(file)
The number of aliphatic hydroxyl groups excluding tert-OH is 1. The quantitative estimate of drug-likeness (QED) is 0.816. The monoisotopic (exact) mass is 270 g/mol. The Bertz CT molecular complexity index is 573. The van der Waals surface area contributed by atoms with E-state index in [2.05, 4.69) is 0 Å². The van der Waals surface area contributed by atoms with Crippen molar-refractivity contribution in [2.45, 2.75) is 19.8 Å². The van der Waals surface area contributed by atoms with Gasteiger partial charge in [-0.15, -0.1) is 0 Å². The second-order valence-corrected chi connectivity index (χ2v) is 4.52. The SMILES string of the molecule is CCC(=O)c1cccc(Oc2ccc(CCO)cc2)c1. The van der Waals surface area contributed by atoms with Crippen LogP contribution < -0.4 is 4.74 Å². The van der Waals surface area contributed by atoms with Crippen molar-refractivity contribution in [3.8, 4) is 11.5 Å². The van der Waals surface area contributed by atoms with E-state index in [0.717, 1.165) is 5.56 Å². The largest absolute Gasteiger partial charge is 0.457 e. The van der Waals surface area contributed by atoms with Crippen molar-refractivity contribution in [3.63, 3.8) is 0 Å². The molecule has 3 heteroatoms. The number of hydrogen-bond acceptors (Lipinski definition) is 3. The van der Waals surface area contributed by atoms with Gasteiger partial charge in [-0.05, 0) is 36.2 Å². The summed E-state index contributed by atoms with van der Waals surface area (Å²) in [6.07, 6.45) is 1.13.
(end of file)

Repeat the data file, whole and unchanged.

The number of aliphatic hydroxyl groups excluding tert-OH is 1. The quantitative estimate of drug-likeness (QED) is 0.816. The monoisotopic (exact) mass is 270 g/mol. The Bertz CT molecular complexity index is 573. The van der Waals surface area contributed by atoms with E-state index in [2.05, 4.69) is 0 Å². The van der Waals surface area contributed by atoms with Crippen molar-refractivity contribution in [2.45, 2.75) is 19.8 Å². The van der Waals surface area contributed by atoms with Gasteiger partial charge in [-0.15, -0.1) is 0 Å². The second-order valence-corrected chi connectivity index (χ2v) is 4.52. The SMILES string of the molecule is CCC(=O)c1cccc(Oc2ccc(CCO)cc2)c1. The van der Waals surface area contributed by atoms with Crippen LogP contribution < -0.4 is 4.74 Å². The van der Waals surface area contributed by atoms with Crippen molar-refractivity contribution in [3.8, 4) is 11.5 Å². The van der Waals surface area contributed by atoms with E-state index in [0.717, 1.165) is 5.56 Å². The largest absolute Gasteiger partial charge is 0.457 e. The van der Waals surface area contributed by atoms with Crippen molar-refractivity contribution in [3.63, 3.8) is 0 Å². The molecule has 3 heteroatoms. The number of hydrogen-bond acceptors (Lipinski definition) is 3. The van der Waals surface area contributed by atoms with Gasteiger partial charge in [-0.05, 0) is 36.2 Å². The summed E-state index contributed by atoms with van der Waals surface area (Å²) in [6.07, 6.45) is 1.13.